The process of irrigation should proceed as follows:

• Explain to the patient what will take place. This is especially important in children who are scared and would not cooperate (see Chap. 2.16).

• Use anesthetics if necessary (see above).

• Carefully separate the lids. Placement of a lid retractor is preferred, although manual separation (see Chap 1.9) is also acceptable.

• Gently rinse the cornea and the fornices using an infusion line (Fig. 3.1.1); the infusion bottle should be 30-80 cm above eye level.

• Remove all particles" with a cotton-tipped applicator or forceps.

• Proceed with the irrigation even if the injury is open globe. Closure with sutures should follow, not precede, rinsing.

• Rinse the palpebral conjunctiva and the fornices as well; the latter requires double eversion (Fig. 3.1.2).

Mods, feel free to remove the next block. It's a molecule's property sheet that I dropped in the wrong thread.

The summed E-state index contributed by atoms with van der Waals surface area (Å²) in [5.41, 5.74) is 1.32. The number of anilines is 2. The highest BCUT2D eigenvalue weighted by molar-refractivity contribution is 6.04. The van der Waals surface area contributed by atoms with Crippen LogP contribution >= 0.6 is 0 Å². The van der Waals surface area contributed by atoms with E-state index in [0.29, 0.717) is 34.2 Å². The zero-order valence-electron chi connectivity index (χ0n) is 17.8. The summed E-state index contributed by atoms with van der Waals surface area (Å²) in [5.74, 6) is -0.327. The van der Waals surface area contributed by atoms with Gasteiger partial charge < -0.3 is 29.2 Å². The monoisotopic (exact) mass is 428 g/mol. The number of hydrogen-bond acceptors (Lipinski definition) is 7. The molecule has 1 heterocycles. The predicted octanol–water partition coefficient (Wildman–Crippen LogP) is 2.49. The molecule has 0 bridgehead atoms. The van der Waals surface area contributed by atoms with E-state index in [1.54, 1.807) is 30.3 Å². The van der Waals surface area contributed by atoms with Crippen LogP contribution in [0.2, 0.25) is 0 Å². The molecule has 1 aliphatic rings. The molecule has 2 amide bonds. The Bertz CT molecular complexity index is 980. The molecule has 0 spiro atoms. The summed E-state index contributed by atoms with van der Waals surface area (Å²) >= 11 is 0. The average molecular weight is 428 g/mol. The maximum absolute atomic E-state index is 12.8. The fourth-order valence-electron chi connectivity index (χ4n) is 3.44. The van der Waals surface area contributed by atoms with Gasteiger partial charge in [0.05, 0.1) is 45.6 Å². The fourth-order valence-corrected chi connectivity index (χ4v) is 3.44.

9 ANSI-Standard Z358.1-2004.

10 Prevor GmbH, Köln, Germany.

11 These are usually calciferous.

Fig. 3.1.1 Rinsing the eye after a chemical injury. The flow of the rinsing fluid is low and soft, the eye is turned away from the stream, the lids are held open with fingers pressuring the bones not the eyeball, and a paper drain is used to try to keep the patient's clothing dry
Fig. 3.1.2 Double eversion of the upper lid with a Desmarres retractor. The upper fornix is completely visible and accessible, making particle removal easy to perform. The patient is instructed to look straight downward, and his forehead is positioned low to permit free flow of the irrigation fluid

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